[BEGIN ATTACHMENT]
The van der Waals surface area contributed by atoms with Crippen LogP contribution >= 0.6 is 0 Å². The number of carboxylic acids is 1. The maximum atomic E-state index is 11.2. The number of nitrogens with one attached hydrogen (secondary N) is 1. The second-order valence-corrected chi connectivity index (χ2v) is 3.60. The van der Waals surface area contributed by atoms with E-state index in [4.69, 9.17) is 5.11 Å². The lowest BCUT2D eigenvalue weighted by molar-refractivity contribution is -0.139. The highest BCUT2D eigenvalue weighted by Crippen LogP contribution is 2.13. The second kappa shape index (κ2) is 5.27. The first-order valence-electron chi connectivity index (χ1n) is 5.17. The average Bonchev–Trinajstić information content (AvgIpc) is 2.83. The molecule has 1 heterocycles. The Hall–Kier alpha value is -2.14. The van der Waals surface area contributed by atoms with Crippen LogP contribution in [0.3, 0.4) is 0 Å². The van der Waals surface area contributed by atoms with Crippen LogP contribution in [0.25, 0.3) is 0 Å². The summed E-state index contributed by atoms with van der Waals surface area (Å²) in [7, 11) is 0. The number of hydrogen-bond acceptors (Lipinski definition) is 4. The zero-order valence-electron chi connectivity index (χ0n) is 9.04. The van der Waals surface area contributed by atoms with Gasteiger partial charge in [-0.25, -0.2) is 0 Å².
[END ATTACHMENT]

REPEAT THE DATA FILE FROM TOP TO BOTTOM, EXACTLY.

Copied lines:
The van der Waals surface area contributed by atoms with Crippen LogP contribution >= 0.6 is 0 Å². The number of carboxylic acids is 1. The maximum atomic E-state index is 11.2. The number of nitrogens with one attached hydrogen (secondary N) is 1. The second-order valence-corrected chi connectivity index (χ2v) is 3.60. The van der Waals surface area contributed by atoms with E-state index in [4.69, 9.17) is 5.11 Å². The lowest BCUT2D eigenvalue weighted by molar-refractivity contribution is -0.139. The highest BCUT2D eigenvalue weighted by Crippen LogP contribution is 2.13. The second kappa shape index (κ2) is 5.27. The first-order valence-electron chi connectivity index (χ1n) is 5.17. The average Bonchev–Trinajstić information content (AvgIpc) is 2.83. The molecule has 1 heterocycles. The Hall–Kier alpha value is -2.14. The van der Waals surface area contributed by atoms with Crippen LogP contribution in [0.3, 0.4) is 0 Å². The van der Waals surface area contributed by atoms with Crippen LogP contribution in [0.25, 0.3) is 0 Å². The summed E-state index contributed by atoms with van der Waals surface area (Å²) in [7, 11) is 0. The number of hydrogen-bond acceptors (Lipinski definition) is 4. The zero-order valence-electron chi connectivity index (χ0n) is 9.04. The van der Waals surface area contributed by atoms with Gasteiger partial charge in [-0.25, -0.2) is 0 Å².